The Growing Cat Crisis

Animals are the most beloved creatures to grace a household; they become a member of the family. I’ll never forget the day I came home as a 6 year old, bouncy little boy and was greeted by a new dog by the name of Anna. Equally, I’ll always remember the shy and mysterious cat that used to hide out in my spare room by the name of Misty. Pets have always been a part of my life, and so too have they been for around 46% of all families in the United Kingdom.

For this article, I will focus on the elegant, vibrant, curious and often clumsy cat.

Cats are often symbolic of a typical pet; a cute, perky, clingy creature that loves its owner in a unique way. Cats start out as a small, speedy and frankly silly form known as kittens and It’s at this stage that most families fall in love with the ball of silky fur with beady eyes bouncing around the room after flies and other such insects. Much like small children, their curiosity clings to anything moving fast enough, anything that inspires awe and mystery, and anything that gives it attention. This is the reason so many fall in love with kittens, because they’re kind of like us.

Things change, though. Much like babies, kittens grow up fast. They become independent, they grow in size, and they develop their own attitudes. That once bubbly bundle of beauty may now prefer to be alone, much to their owners dismay. This is where it sets the kind-hearted from the shallow. If you truly loved your pet, if you truly cared for it like the member of your family it is, you would accept these natural changes and embrace your unique cat. You wouldn’t do what so many people do, and abandon them. Infact, more than 100 of them are abandoned each day, commonly because they grew up.

Now lets put this into perspective. Would you throw your child out on the street; in the cold, harsh rainy weather with no shelter, or the searingly hot summer with no water, to die of hypothermia or dehydration, to wander aimlessly and hopelessly amongst the speeding traffic? i’d hope you would say no, so why not have the same attitude for a cat? “Because I can’t afford it”, most people reply. Pardon my colloquial ‘French’, but that’s a load of crap. It’s quite common that a kitten costs a considerable amount more to care for than a fully grown cat.  You just weren’t prepared for what it would become. You wanted the cute kitten forever.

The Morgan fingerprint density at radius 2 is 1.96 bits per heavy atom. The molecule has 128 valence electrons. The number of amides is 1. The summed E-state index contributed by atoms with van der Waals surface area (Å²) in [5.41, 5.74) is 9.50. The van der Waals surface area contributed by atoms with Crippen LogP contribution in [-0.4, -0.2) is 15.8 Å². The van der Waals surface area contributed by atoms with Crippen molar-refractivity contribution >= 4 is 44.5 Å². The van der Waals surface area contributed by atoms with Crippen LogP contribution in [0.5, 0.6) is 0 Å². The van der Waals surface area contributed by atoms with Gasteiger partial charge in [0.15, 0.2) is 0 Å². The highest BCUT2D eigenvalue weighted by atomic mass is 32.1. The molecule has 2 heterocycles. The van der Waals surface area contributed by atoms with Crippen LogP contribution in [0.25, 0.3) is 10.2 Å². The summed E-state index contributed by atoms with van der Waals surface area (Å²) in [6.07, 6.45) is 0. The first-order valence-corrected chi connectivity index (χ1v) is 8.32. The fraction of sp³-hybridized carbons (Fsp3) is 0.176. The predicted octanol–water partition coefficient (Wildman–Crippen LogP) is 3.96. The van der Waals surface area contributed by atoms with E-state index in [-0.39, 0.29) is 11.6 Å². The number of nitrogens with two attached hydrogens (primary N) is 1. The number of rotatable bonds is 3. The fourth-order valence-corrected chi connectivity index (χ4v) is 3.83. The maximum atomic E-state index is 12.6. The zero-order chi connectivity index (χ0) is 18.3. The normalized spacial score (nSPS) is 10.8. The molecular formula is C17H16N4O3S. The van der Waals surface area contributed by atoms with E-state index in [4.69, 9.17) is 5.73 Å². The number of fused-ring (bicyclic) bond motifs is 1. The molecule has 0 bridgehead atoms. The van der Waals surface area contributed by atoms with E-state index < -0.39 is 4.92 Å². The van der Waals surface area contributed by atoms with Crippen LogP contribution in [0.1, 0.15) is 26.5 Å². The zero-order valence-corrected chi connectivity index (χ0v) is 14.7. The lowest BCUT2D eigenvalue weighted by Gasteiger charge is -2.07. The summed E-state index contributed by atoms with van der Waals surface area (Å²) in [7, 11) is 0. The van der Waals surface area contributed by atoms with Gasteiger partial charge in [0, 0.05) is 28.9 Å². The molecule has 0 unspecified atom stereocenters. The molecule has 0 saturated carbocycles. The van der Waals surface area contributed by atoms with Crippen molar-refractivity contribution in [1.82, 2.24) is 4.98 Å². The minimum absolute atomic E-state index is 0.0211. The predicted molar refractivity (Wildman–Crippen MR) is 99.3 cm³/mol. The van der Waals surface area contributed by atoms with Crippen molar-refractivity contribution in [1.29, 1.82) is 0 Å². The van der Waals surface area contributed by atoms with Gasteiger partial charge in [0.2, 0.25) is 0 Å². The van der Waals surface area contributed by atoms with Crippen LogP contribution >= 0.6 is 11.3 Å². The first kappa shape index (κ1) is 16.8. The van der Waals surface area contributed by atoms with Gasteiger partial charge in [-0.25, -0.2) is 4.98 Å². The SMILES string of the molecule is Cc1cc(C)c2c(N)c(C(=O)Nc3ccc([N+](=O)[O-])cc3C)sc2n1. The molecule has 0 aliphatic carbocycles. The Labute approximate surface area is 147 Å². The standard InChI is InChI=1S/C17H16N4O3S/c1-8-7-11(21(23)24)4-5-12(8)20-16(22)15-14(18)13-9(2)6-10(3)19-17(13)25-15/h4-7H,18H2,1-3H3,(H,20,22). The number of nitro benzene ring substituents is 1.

I apologise if this comes across as some sort of rant, but the message needs to be heard. Too many helpless pets are abandoned on a day to day basis for their owners own faults, yet nothing changes.

Another major issue comes the failure to neuter a cat.

It seems like such a trivial, small thing, but in reality, it saves lives. Wherein a female cat may not be neutered, she could have 6 litters in the space of two years. Each litter bears around 4-6 kittens, so you’re looking at owning 24-36 cats…not an ideal situation, but one you’ve put yourself into.

Here’s another cold, hard fact.  A single pair of cats and their kittens can produce as many as 420,000 kittens in just 7 years.

My father manages an RSPCA branch, as well as his own ‘cat rescue’, which was partly established to house cats following the mass inundation his RSPCA centre receives. On a day to day basis, he witnesses the cat crisis so many centres face; thousands of cats need homes where there are only hundreds of places. Too many have to be turned down, too many are left without love.

I urge you, if you own a cat, to get it neutered. I urge those who are considering owning a kitten to think ahead. I urge anyone looking to own a cat in general to adopt from the RSPCA or any other organisation, because the one thing these abandoned cats need more than anything is love.

-Benjamin John Wareing

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